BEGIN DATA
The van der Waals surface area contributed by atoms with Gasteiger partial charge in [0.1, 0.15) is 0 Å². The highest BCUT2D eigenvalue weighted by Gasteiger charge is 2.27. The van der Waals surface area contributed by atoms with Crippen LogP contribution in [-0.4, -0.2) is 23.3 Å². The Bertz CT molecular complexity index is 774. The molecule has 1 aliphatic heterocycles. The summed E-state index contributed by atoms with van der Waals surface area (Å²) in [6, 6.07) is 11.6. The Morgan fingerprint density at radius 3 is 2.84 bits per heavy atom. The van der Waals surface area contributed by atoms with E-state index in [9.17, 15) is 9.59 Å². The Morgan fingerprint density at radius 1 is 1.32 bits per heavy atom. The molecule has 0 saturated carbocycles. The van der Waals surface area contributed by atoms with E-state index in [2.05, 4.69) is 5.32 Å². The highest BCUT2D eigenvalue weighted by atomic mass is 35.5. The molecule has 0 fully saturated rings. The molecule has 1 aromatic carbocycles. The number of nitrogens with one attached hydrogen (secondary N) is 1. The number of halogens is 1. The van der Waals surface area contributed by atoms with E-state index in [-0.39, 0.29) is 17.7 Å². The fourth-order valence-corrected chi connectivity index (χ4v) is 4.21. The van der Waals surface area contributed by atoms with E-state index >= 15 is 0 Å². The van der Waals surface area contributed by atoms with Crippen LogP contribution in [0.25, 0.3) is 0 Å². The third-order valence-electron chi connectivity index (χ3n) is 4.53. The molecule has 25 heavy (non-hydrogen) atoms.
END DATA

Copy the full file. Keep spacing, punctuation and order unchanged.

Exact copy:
The van der Waals surface area contributed by atoms with Gasteiger partial charge in [0.1, 0.15) is 0 Å². The highest BCUT2D eigenvalue weighted by Gasteiger charge is 2.27. The van der Waals surface area contributed by atoms with Crippen LogP contribution in [-0.4, -0.2) is 23.3 Å². The Bertz CT molecular complexity index is 774. The molecule has 1 aliphatic heterocycles. The summed E-state index contributed by atoms with van der Waals surface area (Å²) in [6, 6.07) is 11.6. The Morgan fingerprint density at radius 3 is 2.84 bits per heavy atom. The van der Waals surface area contributed by atoms with E-state index in [9.17, 15) is 9.59 Å². The Morgan fingerprint density at radius 1 is 1.32 bits per heavy atom. The molecule has 0 saturated carbocycles. The van der Waals surface area contributed by atoms with E-state index in [2.05, 4.69) is 5.32 Å². The highest BCUT2D eigenvalue weighted by atomic mass is 35.5. The molecule has 0 fully saturated rings. The molecule has 1 aromatic carbocycles. The number of nitrogens with one attached hydrogen (secondary N) is 1. The number of halogens is 1. The van der Waals surface area contributed by atoms with E-state index in [-0.39, 0.29) is 17.7 Å². The fourth-order valence-corrected chi connectivity index (χ4v) is 4.21. The van der Waals surface area contributed by atoms with E-state index >= 15 is 0 Å². The van der Waals surface area contributed by atoms with Crippen LogP contribution in [0.25, 0.3) is 0 Å². The third-order valence-electron chi connectivity index (χ3n) is 4.53. The molecule has 25 heavy (non-hydrogen) atoms.